- Research topic:
- Health Care for the Jewish Citizens of Lviv in the Interwar Period
- June and October 2017
Anna Jakimyszyn-Gadocha lectures at the Institute of Jewish Studies of Jagellonian University. She teaches courses in Jewish history, ethnography, history of Jewish books, and Yiddish. Scholarly research focuses on these topics, and mostly on the history of Krakow and Lviv Jews. Anna is the author of two monographs "Jews of Krakow in Times of Krakow Polish Republic. Legal Status. Transformation of Community. Educational System" (Żydzi krakowscy w dobie Rzeczypospolitej Krakowskiej. Status prawny. Przeobrażenia gminy. System edukacyjny), Austeria, Krakow – Budapest, 2008, "Mikvah. History of Jewish Ritual Bath at vul. Shyroka in Krakow" (Mykwa. Dzieje żydowskiej łaźni rytualnej przy ul. Szerokiej w Krakowie), (Krakow – Budapest, 2012), and numerous scholarly articles. She translated and worked on "The 1595 Statute of Krakow Jewish Community and the Appendixes" (Statut krakowskiej gminy żydowskiej z roku 1595 i jego uzupełnienia). The translation was done on the basis of the document rewritten by Mayer Balaban. Introduction, translation and editorship by Anna Jakimyszyn, Księgarnia Akademicka, Krakow, 2005. She is the author of "Yiddish-English-Polish Dictionary" (Słownik jidysz-angielsko-polski) (Krakow, 2016). Anna Jakimyszyn-Gadocha is a member of Polish Society of Jewish Studies, Committee of History and Culture of Jews of the Polish Academy of Arts, Society of Amateurs of History and Heritage of Krakow.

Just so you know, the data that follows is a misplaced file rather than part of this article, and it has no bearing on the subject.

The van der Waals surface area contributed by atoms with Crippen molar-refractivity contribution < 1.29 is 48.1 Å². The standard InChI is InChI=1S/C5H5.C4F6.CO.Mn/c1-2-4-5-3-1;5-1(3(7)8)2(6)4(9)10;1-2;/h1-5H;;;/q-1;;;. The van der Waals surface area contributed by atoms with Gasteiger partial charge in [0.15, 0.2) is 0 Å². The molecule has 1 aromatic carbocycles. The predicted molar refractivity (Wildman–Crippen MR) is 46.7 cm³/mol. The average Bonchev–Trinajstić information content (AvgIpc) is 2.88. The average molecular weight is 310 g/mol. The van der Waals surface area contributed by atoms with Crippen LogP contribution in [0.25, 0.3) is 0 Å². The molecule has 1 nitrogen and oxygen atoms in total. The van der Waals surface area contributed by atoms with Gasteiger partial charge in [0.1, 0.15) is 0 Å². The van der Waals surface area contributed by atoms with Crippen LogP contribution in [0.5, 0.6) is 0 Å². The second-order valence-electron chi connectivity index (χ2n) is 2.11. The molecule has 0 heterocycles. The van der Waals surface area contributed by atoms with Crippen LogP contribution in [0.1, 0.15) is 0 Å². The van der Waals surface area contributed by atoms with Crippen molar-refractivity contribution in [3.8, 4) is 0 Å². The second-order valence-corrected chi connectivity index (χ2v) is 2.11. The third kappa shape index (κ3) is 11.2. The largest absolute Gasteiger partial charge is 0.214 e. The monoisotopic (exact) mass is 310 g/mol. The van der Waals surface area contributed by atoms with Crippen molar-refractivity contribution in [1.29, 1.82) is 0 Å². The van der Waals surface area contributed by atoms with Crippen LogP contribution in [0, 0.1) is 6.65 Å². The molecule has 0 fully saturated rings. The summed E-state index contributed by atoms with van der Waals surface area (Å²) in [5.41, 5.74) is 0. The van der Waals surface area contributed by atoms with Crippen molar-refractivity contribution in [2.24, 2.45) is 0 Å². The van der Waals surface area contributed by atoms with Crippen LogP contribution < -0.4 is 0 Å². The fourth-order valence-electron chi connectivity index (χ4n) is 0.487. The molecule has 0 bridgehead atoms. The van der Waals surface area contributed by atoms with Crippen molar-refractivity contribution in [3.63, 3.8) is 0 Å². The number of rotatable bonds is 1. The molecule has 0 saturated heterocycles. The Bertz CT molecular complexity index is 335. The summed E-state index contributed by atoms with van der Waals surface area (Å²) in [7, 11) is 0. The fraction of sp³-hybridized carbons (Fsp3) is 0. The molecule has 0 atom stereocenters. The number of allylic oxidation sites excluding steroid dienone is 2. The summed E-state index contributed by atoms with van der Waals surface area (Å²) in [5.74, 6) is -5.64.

The researcher graduated from the Faculty of History. She was awarded her doctoral degree there in 2007. Anna Jakimyszyn-Gadocha was also awarded a scholarship of the Lanckoronski Foundation and Rothschild Foundation Europe. In 2012-2016, she was the acting deputy director at the Institute of Jewish Studies at Jagellonian University for student affairs.
While in Lviv, she finalized her work on the monograph text on hygiene and health of Jewish citizens of Lviv. The objective is to show the forms of care, the group who received it and the characteristics of Jewish institutions of social care and medical care in the interwar period.